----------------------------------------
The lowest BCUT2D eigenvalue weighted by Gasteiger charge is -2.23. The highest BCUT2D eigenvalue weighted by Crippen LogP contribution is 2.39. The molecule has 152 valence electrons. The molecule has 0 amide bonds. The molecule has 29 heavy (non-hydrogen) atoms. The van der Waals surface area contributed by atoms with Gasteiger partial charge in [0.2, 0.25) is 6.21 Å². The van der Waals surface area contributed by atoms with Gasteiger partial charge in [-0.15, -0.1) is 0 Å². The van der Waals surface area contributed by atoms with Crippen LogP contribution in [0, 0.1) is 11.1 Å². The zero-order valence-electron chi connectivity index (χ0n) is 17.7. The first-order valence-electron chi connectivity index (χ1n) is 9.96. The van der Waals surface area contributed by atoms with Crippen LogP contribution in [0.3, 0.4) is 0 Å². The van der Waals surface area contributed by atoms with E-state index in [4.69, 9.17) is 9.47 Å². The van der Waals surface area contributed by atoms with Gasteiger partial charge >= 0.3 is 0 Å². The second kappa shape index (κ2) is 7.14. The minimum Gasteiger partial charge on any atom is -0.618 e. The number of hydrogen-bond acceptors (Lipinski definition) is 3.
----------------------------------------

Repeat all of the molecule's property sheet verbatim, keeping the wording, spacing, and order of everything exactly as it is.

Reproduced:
The lowest BCUT2D eigenvalue weighted by Gasteiger charge is -2.23. The highest BCUT2D eigenvalue weighted by Crippen LogP contribution is 2.39. The molecule has 152 valence electrons. The molecule has 0 amide bonds. The molecule has 29 heavy (non-hydrogen) atoms. The van der Waals surface area contributed by atoms with Gasteiger partial charge in [0.2, 0.25) is 6.21 Å². The van der Waals surface area contributed by atoms with Gasteiger partial charge in [-0.15, -0.1) is 0 Å². The van der Waals surface area contributed by atoms with Crippen LogP contribution in [0, 0.1) is 11.1 Å². The zero-order valence-electron chi connectivity index (χ0n) is 17.7. The first-order valence-electron chi connectivity index (χ1n) is 9.96. The van der Waals surface area contributed by atoms with Crippen LogP contribution in [0.3, 0.4) is 0 Å². The van der Waals surface area contributed by atoms with E-state index in [4.69, 9.17) is 9.47 Å². The van der Waals surface area contributed by atoms with Gasteiger partial charge >= 0.3 is 0 Å². The second kappa shape index (κ2) is 7.14. The minimum Gasteiger partial charge on any atom is -0.618 e. The number of hydrogen-bond acceptors (Lipinski definition) is 3.